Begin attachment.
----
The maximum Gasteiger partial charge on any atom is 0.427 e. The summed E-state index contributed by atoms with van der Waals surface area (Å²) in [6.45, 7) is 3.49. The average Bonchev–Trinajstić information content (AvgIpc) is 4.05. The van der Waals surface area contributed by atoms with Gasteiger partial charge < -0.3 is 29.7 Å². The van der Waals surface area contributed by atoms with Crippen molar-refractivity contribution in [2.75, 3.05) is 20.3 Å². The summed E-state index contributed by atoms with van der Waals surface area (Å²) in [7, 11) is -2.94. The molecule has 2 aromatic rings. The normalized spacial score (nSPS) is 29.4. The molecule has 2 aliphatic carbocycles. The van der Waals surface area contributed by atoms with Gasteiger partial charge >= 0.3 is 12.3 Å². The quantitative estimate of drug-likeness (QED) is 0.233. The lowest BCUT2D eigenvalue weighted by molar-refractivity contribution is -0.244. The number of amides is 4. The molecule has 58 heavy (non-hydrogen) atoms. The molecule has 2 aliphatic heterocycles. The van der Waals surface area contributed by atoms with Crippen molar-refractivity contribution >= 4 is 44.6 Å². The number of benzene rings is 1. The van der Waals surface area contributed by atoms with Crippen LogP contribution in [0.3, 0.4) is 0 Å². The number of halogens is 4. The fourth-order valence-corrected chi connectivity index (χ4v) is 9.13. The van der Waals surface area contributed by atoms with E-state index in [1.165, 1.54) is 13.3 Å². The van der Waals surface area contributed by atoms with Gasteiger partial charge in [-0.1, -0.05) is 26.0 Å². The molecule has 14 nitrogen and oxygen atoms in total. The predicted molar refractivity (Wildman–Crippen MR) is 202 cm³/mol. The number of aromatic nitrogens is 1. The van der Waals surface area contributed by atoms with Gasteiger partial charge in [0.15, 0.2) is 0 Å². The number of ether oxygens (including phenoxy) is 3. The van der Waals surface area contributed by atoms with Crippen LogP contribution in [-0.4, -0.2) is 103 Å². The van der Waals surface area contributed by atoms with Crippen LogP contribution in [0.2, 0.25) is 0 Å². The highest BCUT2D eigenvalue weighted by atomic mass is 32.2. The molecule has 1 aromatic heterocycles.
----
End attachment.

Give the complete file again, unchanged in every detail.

The maximum Gasteiger partial charge on any atom is 0.427 e. The summed E-state index contributed by atoms with van der Waals surface area (Å²) in [6.45, 7) is 3.49. The average Bonchev–Trinajstić information content (AvgIpc) is 4.05. The van der Waals surface area contributed by atoms with Gasteiger partial charge < -0.3 is 29.7 Å². The van der Waals surface area contributed by atoms with Crippen molar-refractivity contribution in [2.75, 3.05) is 20.3 Å². The summed E-state index contributed by atoms with van der Waals surface area (Å²) in [7, 11) is -2.94. The molecule has 2 aromatic rings. The normalized spacial score (nSPS) is 29.4. The molecule has 2 aliphatic carbocycles. The van der Waals surface area contributed by atoms with Gasteiger partial charge >= 0.3 is 12.3 Å². The quantitative estimate of drug-likeness (QED) is 0.233. The lowest BCUT2D eigenvalue weighted by molar-refractivity contribution is -0.244. The number of amides is 4. The molecule has 58 heavy (non-hydrogen) atoms. The molecule has 2 aliphatic heterocycles. The van der Waals surface area contributed by atoms with Crippen molar-refractivity contribution >= 4 is 44.6 Å². The number of benzene rings is 1. The van der Waals surface area contributed by atoms with Crippen LogP contribution in [0.3, 0.4) is 0 Å². The number of halogens is 4. The fourth-order valence-corrected chi connectivity index (χ4v) is 9.13. The van der Waals surface area contributed by atoms with E-state index in [1.165, 1.54) is 13.3 Å². The van der Waals surface area contributed by atoms with Gasteiger partial charge in [-0.1, -0.05) is 26.0 Å². The molecule has 14 nitrogen and oxygen atoms in total. The predicted molar refractivity (Wildman–Crippen MR) is 202 cm³/mol. The number of aromatic nitrogens is 1. The van der Waals surface area contributed by atoms with Gasteiger partial charge in [0.15, 0.2) is 0 Å². The number of ether oxygens (including phenoxy) is 3. The van der Waals surface area contributed by atoms with Crippen LogP contribution in [-0.4, -0.2) is 103 Å². The van der Waals surface area contributed by atoms with Crippen LogP contribution in [0.2, 0.25) is 0 Å². The highest BCUT2D eigenvalue weighted by atomic mass is 32.2. The molecule has 1 aromatic heterocycles.